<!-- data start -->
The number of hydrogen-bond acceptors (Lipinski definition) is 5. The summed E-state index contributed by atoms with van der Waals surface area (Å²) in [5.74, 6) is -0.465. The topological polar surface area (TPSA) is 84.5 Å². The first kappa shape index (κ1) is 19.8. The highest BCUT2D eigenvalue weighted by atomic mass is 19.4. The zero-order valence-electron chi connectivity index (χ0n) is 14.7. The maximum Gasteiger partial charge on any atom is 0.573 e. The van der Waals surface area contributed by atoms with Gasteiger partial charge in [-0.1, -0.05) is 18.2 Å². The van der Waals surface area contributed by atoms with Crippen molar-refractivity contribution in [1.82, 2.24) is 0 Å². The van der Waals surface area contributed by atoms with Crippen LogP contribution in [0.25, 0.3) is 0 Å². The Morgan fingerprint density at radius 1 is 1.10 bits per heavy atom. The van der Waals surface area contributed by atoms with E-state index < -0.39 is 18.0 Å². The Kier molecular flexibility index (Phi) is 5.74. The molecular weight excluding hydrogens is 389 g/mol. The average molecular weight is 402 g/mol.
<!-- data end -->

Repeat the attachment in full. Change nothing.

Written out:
The number of hydrogen-bond acceptors (Lipinski definition) is 5. The summed E-state index contributed by atoms with van der Waals surface area (Å²) in [5.74, 6) is -0.465. The topological polar surface area (TPSA) is 84.5 Å². The first kappa shape index (κ1) is 19.8. The highest BCUT2D eigenvalue weighted by atomic mass is 19.4. The zero-order valence-electron chi connectivity index (χ0n) is 14.7. The maximum Gasteiger partial charge on any atom is 0.573 e. The van der Waals surface area contributed by atoms with Gasteiger partial charge in [-0.1, -0.05) is 18.2 Å². The van der Waals surface area contributed by atoms with Crippen molar-refractivity contribution in [1.82, 2.24) is 0 Å². The van der Waals surface area contributed by atoms with Crippen LogP contribution in [0.25, 0.3) is 0 Å². The Morgan fingerprint density at radius 1 is 1.10 bits per heavy atom. The van der Waals surface area contributed by atoms with E-state index < -0.39 is 18.0 Å². The Kier molecular flexibility index (Phi) is 5.74. The molecular weight excluding hydrogens is 389 g/mol. The average molecular weight is 402 g/mol.